Technology might change, but our goals are still the same: can we find the secret to eternal youth? Fitness and diet trends are always cyclical, so if you’re looking for the next big thing in fitness, might as well check out the past for inspiration.
1. A woman uses a device for “slimming exercises” in 1934. This doesn’t look like a lot of fun.
2. 1925: Now we’re talking. No one should ever work out without an extra pair of X chromosomes and a mechanical horse.
3. This dude uses a “muscle developer” machine in 1932. This looks potentially fun, potentially like an evil government plot to get kids fit on playground equipment.
4. Two ladies use an exercise wheel in 1936. Not sure who is actually getting the workout here.
5. Here, a pack of shirtless bros launch sticks into the air. Presumably because some guy was like, “I bet I can throw a stick farther than you,” and then it turned into a thing.
6. 1930: Not sure how this one works, but you get to wear high heels while you do it. So maybe it’s kind of like strip aerobics.
7. Boys perform schoolyard exercises in 1925. Off-camera, the girls are peeing themselves and basking in the boys’ humiliation. It is a moment of glory.
8. A strongman poses in 1895 in a women’s bathing suit.
9. Aw! This mother-son team wins the 1959 Home Olympics.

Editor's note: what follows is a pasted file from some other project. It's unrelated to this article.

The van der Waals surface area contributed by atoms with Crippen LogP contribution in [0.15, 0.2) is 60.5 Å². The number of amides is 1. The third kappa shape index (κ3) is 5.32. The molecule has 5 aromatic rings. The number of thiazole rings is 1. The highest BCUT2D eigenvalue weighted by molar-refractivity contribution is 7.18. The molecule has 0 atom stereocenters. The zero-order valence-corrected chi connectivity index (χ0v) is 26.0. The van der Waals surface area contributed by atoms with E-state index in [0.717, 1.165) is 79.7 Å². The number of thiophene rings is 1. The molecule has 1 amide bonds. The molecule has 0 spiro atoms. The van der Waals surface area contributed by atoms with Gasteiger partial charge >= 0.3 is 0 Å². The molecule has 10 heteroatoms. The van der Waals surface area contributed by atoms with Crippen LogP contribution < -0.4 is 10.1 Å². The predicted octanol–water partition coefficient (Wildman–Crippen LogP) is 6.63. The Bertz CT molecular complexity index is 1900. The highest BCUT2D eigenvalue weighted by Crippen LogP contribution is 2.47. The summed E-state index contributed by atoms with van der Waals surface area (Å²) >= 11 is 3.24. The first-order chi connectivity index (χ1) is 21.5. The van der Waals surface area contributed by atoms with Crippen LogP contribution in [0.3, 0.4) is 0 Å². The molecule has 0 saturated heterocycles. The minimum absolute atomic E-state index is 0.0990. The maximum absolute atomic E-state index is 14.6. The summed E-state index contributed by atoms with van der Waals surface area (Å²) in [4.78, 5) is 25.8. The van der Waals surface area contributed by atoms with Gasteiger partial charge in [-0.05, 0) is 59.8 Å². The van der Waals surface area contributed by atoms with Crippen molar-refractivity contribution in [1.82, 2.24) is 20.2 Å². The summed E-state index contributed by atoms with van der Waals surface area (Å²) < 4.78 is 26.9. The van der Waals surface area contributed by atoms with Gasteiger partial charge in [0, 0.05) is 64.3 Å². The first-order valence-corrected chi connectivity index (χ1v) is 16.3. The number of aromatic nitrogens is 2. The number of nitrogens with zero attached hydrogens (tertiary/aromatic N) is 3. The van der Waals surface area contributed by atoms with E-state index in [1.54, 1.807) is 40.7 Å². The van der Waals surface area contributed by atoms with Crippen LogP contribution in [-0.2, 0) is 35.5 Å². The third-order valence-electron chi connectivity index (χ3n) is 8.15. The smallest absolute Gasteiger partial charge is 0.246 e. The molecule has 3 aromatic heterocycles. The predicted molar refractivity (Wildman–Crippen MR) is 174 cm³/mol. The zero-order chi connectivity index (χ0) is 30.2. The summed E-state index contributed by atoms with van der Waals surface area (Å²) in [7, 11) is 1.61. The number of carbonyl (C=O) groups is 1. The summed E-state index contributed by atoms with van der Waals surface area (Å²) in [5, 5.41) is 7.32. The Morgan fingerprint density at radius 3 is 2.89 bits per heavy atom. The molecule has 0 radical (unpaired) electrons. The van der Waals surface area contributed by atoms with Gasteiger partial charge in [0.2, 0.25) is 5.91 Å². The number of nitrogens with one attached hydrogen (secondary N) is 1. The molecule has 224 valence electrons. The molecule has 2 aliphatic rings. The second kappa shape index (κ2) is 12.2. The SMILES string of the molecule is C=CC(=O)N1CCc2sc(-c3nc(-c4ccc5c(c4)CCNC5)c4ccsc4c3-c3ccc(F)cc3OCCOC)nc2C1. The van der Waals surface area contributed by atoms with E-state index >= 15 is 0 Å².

10. Ha. Right. A women uses a vibrating “hip trimming” belt in 1928. Sports footwear by Mrs. Claus.
11. DdduuUUUUUUuuuudde. In 1945, a strongman proves his strength by having men pound hammers on the stone block on his chest. Hammers. Stone. Chest.
12. A group workout in 1925, swinging “Indian Clubs,” (their branding, not ours) a popular workout method of the era.
13. A cyclepram in 1926 proves those fancy Park Slope parents have been doing this for ages.
14. Oh, come on. Another supposed test of strength in 1938. Get a Shake Weight and call it a day!
15. In 1920, rowing machines were all the rage.
16. Formation hoop exercises in 1935. Hoop, there it is!
17. 1852: “A man exercising using two long weights across his back and chest.” Otherwise known as extra large back massagers purchased at Bed, Bath & Beyond.
18. 1921: SoulCycle 1.0.
19. One way to get moving and shaking in 1958 — hula hooping as demonstrated by Hula Hattie.
20. Jacobus Van Dyn aka “Tattoo Man,” lifts a human in 1936. Because he is clearly a hipster and traditional weights are totally passé.
So that was sweatin’ to the oldies. Granted…lot of good that did them as they still got old.
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